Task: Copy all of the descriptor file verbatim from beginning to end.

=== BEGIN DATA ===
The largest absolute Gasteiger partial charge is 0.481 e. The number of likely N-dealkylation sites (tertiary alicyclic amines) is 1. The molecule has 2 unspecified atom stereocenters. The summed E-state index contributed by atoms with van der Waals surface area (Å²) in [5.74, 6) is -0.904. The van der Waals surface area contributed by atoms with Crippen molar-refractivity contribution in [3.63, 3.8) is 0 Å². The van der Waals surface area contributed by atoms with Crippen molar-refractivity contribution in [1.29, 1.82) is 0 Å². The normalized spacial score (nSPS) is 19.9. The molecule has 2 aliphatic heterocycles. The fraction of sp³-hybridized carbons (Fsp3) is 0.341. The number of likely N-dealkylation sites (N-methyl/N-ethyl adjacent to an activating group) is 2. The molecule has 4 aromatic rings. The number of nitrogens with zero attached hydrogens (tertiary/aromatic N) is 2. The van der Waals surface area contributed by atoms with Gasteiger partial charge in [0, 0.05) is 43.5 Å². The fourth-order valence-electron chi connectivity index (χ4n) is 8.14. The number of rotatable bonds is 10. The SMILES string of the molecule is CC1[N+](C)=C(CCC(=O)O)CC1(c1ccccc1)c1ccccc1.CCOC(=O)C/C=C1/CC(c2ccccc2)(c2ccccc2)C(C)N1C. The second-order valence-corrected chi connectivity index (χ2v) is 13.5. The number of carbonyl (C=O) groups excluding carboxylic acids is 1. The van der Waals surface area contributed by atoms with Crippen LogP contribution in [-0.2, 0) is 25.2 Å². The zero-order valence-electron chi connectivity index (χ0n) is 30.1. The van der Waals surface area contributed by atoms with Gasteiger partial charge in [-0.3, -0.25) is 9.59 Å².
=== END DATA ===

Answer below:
The largest absolute Gasteiger partial charge is 0.481 e. The number of likely N-dealkylation sites (tertiary alicyclic amines) is 1. The molecule has 2 unspecified atom stereocenters. The summed E-state index contributed by atoms with van der Waals surface area (Å²) in [5.74, 6) is -0.904. The van der Waals surface area contributed by atoms with Crippen molar-refractivity contribution in [3.63, 3.8) is 0 Å². The van der Waals surface area contributed by atoms with Crippen molar-refractivity contribution in [1.29, 1.82) is 0 Å². The normalized spacial score (nSPS) is 19.9. The molecule has 2 aliphatic heterocycles. The fraction of sp³-hybridized carbons (Fsp3) is 0.341. The number of likely N-dealkylation sites (N-methyl/N-ethyl adjacent to an activating group) is 2. The molecule has 4 aromatic rings. The number of nitrogens with zero attached hydrogens (tertiary/aromatic N) is 2. The van der Waals surface area contributed by atoms with Gasteiger partial charge in [0, 0.05) is 43.5 Å². The fourth-order valence-electron chi connectivity index (χ4n) is 8.14. The number of rotatable bonds is 10. The SMILES string of the molecule is CC1[N+](C)=C(CCC(=O)O)CC1(c1ccccc1)c1ccccc1.CCOC(=O)C/C=C1/CC(c2ccccc2)(c2ccccc2)C(C)N1C. The second-order valence-corrected chi connectivity index (χ2v) is 13.5. The number of carbonyl (C=O) groups excluding carboxylic acids is 1. The van der Waals surface area contributed by atoms with Crippen LogP contribution in [-0.2, 0) is 25.2 Å². The zero-order valence-electron chi connectivity index (χ0n) is 30.1. The van der Waals surface area contributed by atoms with Gasteiger partial charge in [-0.3, -0.25) is 9.59 Å².